Principal Cast : Jennifer Garner, John Gallagher Jr, John Ortiz, Juan Pablo Raba, Annie Ilonzeh, Jeff Jephner, Pell James, Cliff “Method Man” Smith, Cailey Fleming, Tyson Ritter, Richard Cabral, Johnny Ortiz, Eddie Shin, John Boyd, Michael Mosley, Kyla-Drew Simmons, YaYa Gosselin, Emma Thoraval, Hunter Wright.
Synopsis: Five years after her husband and daughter are killed in a senseless act of violence, a woman comes back from self-imposed exile to seek revenge against those responsible and the system that let them go free.
There’s something cathartic about revenge films. The act of seeing somebody live out their fantasies in exacting revenge upon their enemies has always drawn us to these kinds of films, maybe because we can live vicariously through them. Seeing bad guys get their comeuppance in all kinds of violent ways against a usually underpowered protagonist triggers a chemical reaction in people that’s like a drug, and once hooked, few people can escape. Peppermint, starring Jennifer Garner (Elektra, Daredevil), is one such revenge thriller, a fairly obvious John Wick knock-off that is remarkably entertaining, not the least thanks to the gritty direction of Pierre Morel (Taken) and the strong ensemble cast. Gender-swapping John Wick ain’t all this film has working for it, however. While it’s fun to see Garner absolutely shred a platoon of faceless Central and South American goons in her quest for vengeance, Peppermint also has a large amount of heart, although you might miss it if you spend all your time ducking and weaving the onslaught of bullets and carnage.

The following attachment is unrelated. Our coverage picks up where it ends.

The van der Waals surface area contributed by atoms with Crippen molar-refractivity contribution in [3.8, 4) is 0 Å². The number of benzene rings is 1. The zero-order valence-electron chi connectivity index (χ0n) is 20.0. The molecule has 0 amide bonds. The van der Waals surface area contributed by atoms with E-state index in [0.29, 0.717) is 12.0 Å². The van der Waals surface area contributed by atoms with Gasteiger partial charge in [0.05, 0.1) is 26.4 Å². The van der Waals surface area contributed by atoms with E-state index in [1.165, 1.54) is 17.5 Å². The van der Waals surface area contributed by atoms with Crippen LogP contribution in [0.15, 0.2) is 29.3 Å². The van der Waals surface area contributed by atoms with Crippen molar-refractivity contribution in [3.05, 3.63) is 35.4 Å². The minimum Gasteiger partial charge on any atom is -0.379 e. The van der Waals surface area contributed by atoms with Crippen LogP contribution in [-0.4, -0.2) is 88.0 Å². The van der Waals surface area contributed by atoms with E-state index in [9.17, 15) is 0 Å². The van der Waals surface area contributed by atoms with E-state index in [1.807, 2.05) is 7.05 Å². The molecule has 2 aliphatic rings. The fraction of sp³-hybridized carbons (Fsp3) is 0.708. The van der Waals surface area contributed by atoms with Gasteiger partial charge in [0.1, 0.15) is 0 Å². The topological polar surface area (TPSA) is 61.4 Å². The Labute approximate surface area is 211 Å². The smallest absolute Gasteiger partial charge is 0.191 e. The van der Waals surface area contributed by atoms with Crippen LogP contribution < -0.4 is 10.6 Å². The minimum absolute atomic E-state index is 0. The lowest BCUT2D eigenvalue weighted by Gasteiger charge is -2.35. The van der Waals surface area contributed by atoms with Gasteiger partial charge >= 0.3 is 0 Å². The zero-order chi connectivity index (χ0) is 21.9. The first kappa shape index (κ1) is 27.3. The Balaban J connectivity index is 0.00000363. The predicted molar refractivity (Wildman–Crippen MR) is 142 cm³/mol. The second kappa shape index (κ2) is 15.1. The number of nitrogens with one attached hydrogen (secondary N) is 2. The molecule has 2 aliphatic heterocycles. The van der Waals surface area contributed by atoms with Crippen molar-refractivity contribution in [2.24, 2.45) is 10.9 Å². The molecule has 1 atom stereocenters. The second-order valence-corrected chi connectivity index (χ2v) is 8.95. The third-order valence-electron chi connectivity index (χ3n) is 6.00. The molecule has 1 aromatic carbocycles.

The holiday season, and Los Angeles mother Riley North (Garner) has her world torn apart after the brutal slaying of her husband Chris (Jeff Hephner) and young daughter Carly (Cailey Fleming) at the hands of resident drug-traffiking syndicate boss Diego Garcia (Juan Pablo Raba – The Marksman, Narcos). When the justice system fails her through corruption, Riley disappears from the face of the Earth, only to reappear give years later with a single-minded mission: to kill everyone who destroyed her life, and seek revenge on those who failed to help her. Slaughtering lawyers and even a judge, Riley turns her attention on Garcia’s enormous gang, interrupting drug supplies and destroying buildings to cause chaos for the syndicate. Hot on her heels are LAPD Detectives Beltran (John Ortiz – Ad Astra, Bumblebee) and Carmichael (John Gallagher Jr – 10 Cloverfield Lane, Underwater), as well as FBI Agent Lisa Inman (Annie Ilonzeh), who hope to bring Riley in and stop the bloodbath. However, when word of her exploits gets out to the media, she is hailed as a hero, a vigilante saviour, which only fuels Garcia’s rage at hunting her down.